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Understanding Combustion

Combustion Cases

Have you flipped your switch?

The season is changing.  Cold weather is creeping up and with it more thermostats in homes and businesses are being switched from “A/C” to “Heat”.

Flipping that switch also means changing the type of fuel used to control the temperature of your building.  Air conditioners use electricity to power the compressors and blowers found in those systems.  Although heating systems use electricity for some of their components, most heating systems rely on a process called combustion to produce the actual heat.

Often thought of as fire, combustion is actually a chemical reaction between a fuel (such as natural gas, propane, oil, wood or coal) and an oxidant (generally oxygen contained in normal air).  This chemical reaction produces light and coincidentally:  Heat!

All fuels that would be burned to heat a building generally contain the elements Carbon (C) and Hydrogen (H).  Heat is produced when C and H combine with oxygen (O) during combustion.  Simply said, heat is produced when you mix fuel with air and ignite it.  But how much fuel and how much air?  Fuel will burn as long as there is enough Oxygen to feed it.  So naturally, the focus moves to finding and keeping the perfect balance of fuel and air.

Combustion can be either complete or incomplete.  Combustion is ideally complete when the fuel mixes with the greatest possible amount of oxygen in the air:  One atom of C in the fuel unites with two atoms of O in the air to form CO2 (Carbon Dioxide) and two atoms of H in the fuel combine with one atom of O in the air to form H2O (Water vapor.)  No one is going to be injured or die breathing in Carbon Dioxide or Water vapor.

Combustion is incomplete when the fuel does not unite with the maximum amount of oxygen.  When one atom of C unites with only one atom of O, it forms CO, which is… you guessed it:  Carbon Monoxide.
Unlike CO2 or Water vapor, Carbon Monoxide can injure and will kill you.

In order for Carbon Monoxide to become dangerous, two situations must be present:
1) A problem in the heating system that causes carbon monoxide to be produced.
2) A way for the Carbon Monoxide to enter the space occupied by people/animals.

To be clear, perfect and complete combustion efficiency is not realistically achievable.  In addition to heat and light, there will always be contaminants present.  Although some incomplete combustion is normal, a heating system should be periodically inspected for worn or clogged components as well as routinely tweaked for maximum efficiency regarding the fuel/air mix ratio.  When standing at the thermostat, it is easy for one to forget that a simple decision at the switch brings powerful forces into play.  Heating systems are inherently dangerous and should be designed, installed and maintained with the utmost care.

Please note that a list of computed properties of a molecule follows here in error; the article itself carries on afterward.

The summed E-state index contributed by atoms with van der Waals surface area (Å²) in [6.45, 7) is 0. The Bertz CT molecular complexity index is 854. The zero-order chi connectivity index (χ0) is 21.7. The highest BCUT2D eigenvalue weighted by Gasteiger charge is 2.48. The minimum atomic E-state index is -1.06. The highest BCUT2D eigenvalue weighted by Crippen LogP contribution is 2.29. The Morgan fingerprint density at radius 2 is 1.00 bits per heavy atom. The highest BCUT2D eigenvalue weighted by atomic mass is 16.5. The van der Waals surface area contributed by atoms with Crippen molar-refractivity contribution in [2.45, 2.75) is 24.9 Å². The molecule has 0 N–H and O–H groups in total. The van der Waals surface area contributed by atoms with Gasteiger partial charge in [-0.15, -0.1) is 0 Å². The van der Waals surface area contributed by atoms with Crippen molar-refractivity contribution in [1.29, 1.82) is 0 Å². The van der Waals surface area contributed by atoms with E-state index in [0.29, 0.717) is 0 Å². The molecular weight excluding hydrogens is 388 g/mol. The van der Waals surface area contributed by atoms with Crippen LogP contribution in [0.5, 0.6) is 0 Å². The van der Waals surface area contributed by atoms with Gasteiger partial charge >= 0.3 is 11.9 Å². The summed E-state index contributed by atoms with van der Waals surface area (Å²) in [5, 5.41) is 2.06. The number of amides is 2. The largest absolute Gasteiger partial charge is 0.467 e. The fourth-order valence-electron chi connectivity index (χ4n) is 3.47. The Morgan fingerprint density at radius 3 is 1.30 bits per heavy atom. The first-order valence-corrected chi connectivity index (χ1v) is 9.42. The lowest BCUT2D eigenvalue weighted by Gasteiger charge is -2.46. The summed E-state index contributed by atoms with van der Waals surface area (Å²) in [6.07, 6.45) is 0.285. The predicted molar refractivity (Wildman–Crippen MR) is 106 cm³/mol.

It follows that having a sufficient supply of fresh air is important to any fuel burning appliance; safety and efficiency are optimized, the closer the fuel/air mix gets to complete combustion.  In older designs, this air would come from whatever room the furnace was located in.  There would hopefully be enough air leaking into the building from small cracks in the walls or around doors and windows to replenish the air taken for combustion.  The danger with this design is that since the air originated from a living space, there is a possible pathway for Carbon Monoxide or other contaminants to go back to that living space.

With modern homes more tightly constructed and better insulated, it has become a more common practice to have a dedicated air supply from outside, leading to the burner.  This is a much safer design as there is little chance that the air used in combustion will ever mix with the air used in living spaces.  However, since the building itself is more resistant to air leakage, if anything does go wrong, air quality inside the building is quickly affected as there is little fresh air introduced to dilute the contaminates created by incomplete combustion.

During incomplete combustion, the Carbon atoms within the fuel that cannot find any Oxygen atoms to unite with are deposited as Carbon.  Another name for this is soot.  In addition to damaging your property and potentially blocking proper air flow/exhaust, soot in the air can be breathed in and thus cause or exasperate existing health problems.

At least soot has the decency of letting you know it is there.  Along with a smoky-ash smell, there may be a fine black power around the joints and connections of the metallic duct work that leads the exhaust outside.  There may also be evidence of discoloration around the inside registers/vents of an affected building.  Carbon Monoxide on the other hand, has no such decency:  CO is a colorless, odorless and tasteless gas that kills hundreds of Americans each year.

Modern heating systems express wonderful innovations on technology and have brought improved productivity and quality of life to millions.  Just remember that when you flip your switch, you are standing at the tip of an iceberg; there is much more going on than you can see!

CED engineers have investigated the harmful effects of heating systems for over 25 years.  They are trained and experienced to evaluate a heating system at the levels of design/configuration, workmanship/components as well as maintenance.

Featured Engineer: William H. Daley III, P.E., Senior Mechanical Engineer

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